Conspirator Who Hacked Mortgage Brokers Sentenced in Computer Hacking and Wire Fraud Scheme

From a January 19 press release from DOJ:

Victor Alejandro Fernandez was sentenced in federal court today to 129 months in custody for his involvement in a conspiracy to steal and misuse mortgage customers’ sensitive personal information.

Fernandez was charged along with Jason Ray Bailey, John Gordon Baden and Joel Nava with conspiracy to commit wire fraud and computer hacking.  Fernandez was also charged with aggravated identity theft.  All four defendants have pleaded guilty.

According to charging and sentencing documents, between 2011 and 2014, Fernandez and his coconspirators were part of a Tijuana-based conspiracy that hacked the computer servers of major U.S. mortgage brokers, stole over 4,200 customers’ mortgage applications, and then used the victims’ social security numbers, addresses, dates of birth and personal information to open unauthorized lines of credit and take over and drain victims’ retirement and brokerage accounts.

For example, according to Fernandez’s plea agreement, he identified multiple victims’ brokerage accounts and fraudulently took control of the victims’ accounts by first calling the brokerage companies and providing the victims’ personal identification information, and then changing the victims’ passwords and contact information. Once he and his codefendants gained control of the accounts, members of the conspiracy wired funds from the victims’ brokerage accounts to coconspirators’ U.S. bank accounts in the San Diego and Calexico areas. Several of these wires were over $20,000 and $30,000 each.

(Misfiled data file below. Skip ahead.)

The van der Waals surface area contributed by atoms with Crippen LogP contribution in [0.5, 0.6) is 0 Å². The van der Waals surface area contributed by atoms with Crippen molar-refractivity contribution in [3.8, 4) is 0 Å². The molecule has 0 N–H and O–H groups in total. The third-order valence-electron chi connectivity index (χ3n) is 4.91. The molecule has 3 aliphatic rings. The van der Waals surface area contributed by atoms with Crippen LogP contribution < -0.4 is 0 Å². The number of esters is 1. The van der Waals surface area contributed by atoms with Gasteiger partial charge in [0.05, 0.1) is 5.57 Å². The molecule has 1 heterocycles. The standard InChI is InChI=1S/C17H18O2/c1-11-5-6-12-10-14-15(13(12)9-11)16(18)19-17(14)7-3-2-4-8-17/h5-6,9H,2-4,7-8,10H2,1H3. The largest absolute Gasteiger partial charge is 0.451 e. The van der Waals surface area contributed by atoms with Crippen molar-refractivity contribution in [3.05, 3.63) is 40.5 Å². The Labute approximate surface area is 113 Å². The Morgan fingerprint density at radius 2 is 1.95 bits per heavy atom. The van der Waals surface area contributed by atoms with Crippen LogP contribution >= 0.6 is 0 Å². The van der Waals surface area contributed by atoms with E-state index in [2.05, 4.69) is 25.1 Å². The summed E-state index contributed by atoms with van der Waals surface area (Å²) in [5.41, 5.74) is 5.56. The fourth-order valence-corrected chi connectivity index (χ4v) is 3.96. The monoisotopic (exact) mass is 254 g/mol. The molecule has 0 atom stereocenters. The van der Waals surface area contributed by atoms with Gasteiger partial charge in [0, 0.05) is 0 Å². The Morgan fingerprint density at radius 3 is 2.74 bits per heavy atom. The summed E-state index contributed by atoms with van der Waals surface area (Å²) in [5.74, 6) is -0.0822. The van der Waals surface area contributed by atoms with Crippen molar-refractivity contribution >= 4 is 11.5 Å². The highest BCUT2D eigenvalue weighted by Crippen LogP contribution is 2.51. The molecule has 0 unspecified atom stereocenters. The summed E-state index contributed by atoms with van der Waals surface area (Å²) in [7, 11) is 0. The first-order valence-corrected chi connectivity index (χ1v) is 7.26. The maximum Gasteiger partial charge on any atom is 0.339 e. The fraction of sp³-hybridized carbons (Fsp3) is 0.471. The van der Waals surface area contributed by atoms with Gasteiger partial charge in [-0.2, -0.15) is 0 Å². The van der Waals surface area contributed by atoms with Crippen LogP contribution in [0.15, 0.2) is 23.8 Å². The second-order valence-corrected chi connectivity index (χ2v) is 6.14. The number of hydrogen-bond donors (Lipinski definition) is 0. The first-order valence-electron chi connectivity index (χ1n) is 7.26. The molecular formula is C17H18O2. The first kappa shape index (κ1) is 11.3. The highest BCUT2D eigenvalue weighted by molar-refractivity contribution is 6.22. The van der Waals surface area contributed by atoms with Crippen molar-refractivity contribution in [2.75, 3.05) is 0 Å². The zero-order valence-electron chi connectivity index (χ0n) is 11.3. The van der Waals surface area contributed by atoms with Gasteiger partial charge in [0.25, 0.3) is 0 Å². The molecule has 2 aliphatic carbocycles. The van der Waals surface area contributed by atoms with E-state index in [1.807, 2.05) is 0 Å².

DEFENDANT                                   Case Number: 14cr0277GPC 

Victor Alejandro Fernandez                           Age: 42                       Chula Vista, CA


Count 1: Conspiracy to Commit Wire Fraud – Title 18, U.S.C., Section 1349

Maximum Penalties: Up to 30 years in prison and $1,000,000 fine.

Count 2: Computer Hacking – Title 18, U.S.C., Sections 1030 (a) (4) and (c) (3) (A)

Maximum Penalties: Up to five years in prison and $250,000 fine

Count 5:  Aggravated Identity Theft – Title 18, U.S.C., Section 1028A

Maximum Penalties:  24 months’ consecutive sentence


Federal Bureau of Investigation

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